Evil is as Evil does?

 It is man’s own mind, not his enemy or foe, that lures him to evil ways – Buddha.

A new subject I never gave much thought to before. I’m now however of the opinion that human beings are not evil, but that they are capable of evil doing. Sounds easy so far. Some externalize evil as a force or universal mechanism that influences us because primarily God has forsaken his shadow – and that Christ is God’s shadow. OK. Not so easy then, but that was Carl Jung anyway.

Christianity bases the concept of good and evil classically on that of Thomas Aquinas – or the absence of good. Machiavelli proposed that all acts that are intended for the protection of the state are not necessarily evil – even if they involve the cancellation of your enemies. For the most part, various psychological theories evidence the lack of good as conditioning, or abnormalities in the brain or personality – depending on which of the usual theories you subscribe to.

One of my more favourite ideas on evil was proposed by Spinoza. As a mathematical derivative Spinoza stated: 1. By good, I understand that which we certainly know is useful to us. 2. By evil, on the contrary I understand that which we certainly know hinders us from possessing anything that is good.

As someone who believed evil to be a separate characteristic, evil was hard to find and more of a mythical experience – a quality that one could only attribute through say the lens of religion. For me there was either good or bad; simple enough thinking, but that put to question actions such as murder or rape. Some believe the word rape is by definition evil, that things like slavery are evil while others are relativists. I know, hard to think that way with rape. But remember the experiment in which a subject is given control over the amount of electrical charge an individual receives – whom they cannot see, can’t identify with other than to be told the person is deserving? A lot of supposedly good people were tricked into accepting or giving up control to others and committing an evil act of electrocution and suffering.

But what are we really getting at here? What does evil have to do with my day? Does the 8 year old who took the chocolate bar become evil? Do they have the moral certitude to know the absence of good? At what age does this come about. Can we put a teenager on death row – and is death row evil? I think it is. How much does impulsivity or poor decision making take us down the road of evil doing? Does the interplay of reason and conscience delude us into believing we are good people, or are we all evil?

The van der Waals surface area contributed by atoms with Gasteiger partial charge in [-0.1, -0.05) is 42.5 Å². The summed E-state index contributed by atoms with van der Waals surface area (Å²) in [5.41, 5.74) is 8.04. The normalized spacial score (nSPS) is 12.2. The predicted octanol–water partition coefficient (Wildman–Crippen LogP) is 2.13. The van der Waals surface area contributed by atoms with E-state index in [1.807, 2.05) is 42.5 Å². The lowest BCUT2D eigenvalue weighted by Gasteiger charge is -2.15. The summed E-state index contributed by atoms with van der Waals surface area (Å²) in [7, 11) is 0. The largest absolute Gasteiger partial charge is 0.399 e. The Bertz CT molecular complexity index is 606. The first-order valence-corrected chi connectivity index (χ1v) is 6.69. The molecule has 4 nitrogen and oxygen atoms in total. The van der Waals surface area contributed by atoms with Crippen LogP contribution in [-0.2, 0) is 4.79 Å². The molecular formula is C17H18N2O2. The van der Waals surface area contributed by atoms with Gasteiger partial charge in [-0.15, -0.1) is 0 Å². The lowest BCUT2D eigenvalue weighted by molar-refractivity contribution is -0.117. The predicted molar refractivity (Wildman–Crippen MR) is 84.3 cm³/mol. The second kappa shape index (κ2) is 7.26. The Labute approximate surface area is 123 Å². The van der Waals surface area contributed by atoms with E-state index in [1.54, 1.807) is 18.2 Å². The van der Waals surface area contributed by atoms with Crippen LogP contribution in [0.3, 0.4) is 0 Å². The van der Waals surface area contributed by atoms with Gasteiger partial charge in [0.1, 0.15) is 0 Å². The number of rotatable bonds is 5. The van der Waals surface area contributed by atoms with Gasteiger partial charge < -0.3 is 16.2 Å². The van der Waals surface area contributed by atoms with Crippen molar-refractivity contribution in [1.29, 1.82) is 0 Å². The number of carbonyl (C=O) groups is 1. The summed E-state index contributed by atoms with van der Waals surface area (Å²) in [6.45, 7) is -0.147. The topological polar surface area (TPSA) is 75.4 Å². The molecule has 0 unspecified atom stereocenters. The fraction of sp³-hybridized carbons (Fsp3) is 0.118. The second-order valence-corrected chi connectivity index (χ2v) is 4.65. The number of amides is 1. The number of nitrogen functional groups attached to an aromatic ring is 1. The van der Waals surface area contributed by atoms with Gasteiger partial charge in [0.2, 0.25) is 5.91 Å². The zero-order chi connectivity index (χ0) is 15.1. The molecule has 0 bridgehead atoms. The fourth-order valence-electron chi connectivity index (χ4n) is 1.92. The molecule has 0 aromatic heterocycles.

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What secret shame do you hold onto.

Have you ever been suspended from school for fighting? Did you run away from home as a teen, or get arrested? How many of you have shoplifted and been caught? Are we on the outside merely shadows of our inner stories we don’t let out? Which among you are the conformists or non-conformists, the rebels and the victims of circumstance, or the true deviants from the rest of your peers?

In High School I once tried to knock the hat off another kid in the class for a lark and caught him in the eye. Was I truly sorry or was I trying to avoid punishment? Another time I was playing with a lighter and burned the hair of the girl in front of me in science class. I begged her not to tell, and the teacher just chalked it up to smells coming from other labs.

I used to find special places – secret places as a child. There was the back of the trees that ringed the gardens in Scotland, between the old wall and the lawns. I was perhaps 10 at the time and I noticed others had been there: Crumpled beer cans and the smell of urine, I didn’t know about sex then. I could hide and watch passers by oblivious to my presence.

It would serve me well later in life in my early 20’s in High Park, Toronto. Secret paths allowed me to move from one end to the other. From the lake where I would take day old bread that the bakery used to leave for the seniors home to feed the ducks, across to the wealthy neighbourhoods where I would bin dive for anything I could find useful to cart back to the warehouse where I lived, or worse, take a carton of milk from a corner store’s delivery. The hours before dusk were my time. Time to visit the zoo from behind the paddocks, the bison snorting warm air into the night seemingly unmoved by my presence. As soon as the joggers began their early cadence I would retreat with whatever I had gained in the darkness, or step out from behind the bushes to walk the paved paths home.

What secrets do you hold that you can’t share? I once stayed in a Buffalo motel with a girl and a guy from my last high school in Toronto – after skipping the bus ride home. We were mature students and it was an alternative school where accountability was lax admittedly. I remember the neon motel sign outside the window and the metal desk with the wood-grained decal. I remember the taste of cheep brandy and Marlboro’s. Three distinctly different rebels – different backgrounds, one a rich kid, the other from a Catholic school, and me from the suburban working class Mississauga. Brought together because we didn’t fit in, from a school for people that didn’t fit in.

What’s in your recent past you have to live with, alone? What stories do you tell to make it go away? What makes a person good or bad? Is it possible to see the interplay between right and wrong; more right than wrong, or shades of grey? Do we cheat on our taxes, do we short change the parking meter if at all possible? Do we bend the truth ever so slightly in our favour? We alone absolve ourselves of guilt and shame, strive to do better, do good and err on the side of righteousness – but not too much. That would leave us open to the same deceit we are trying to overcome from within – a constant struggle.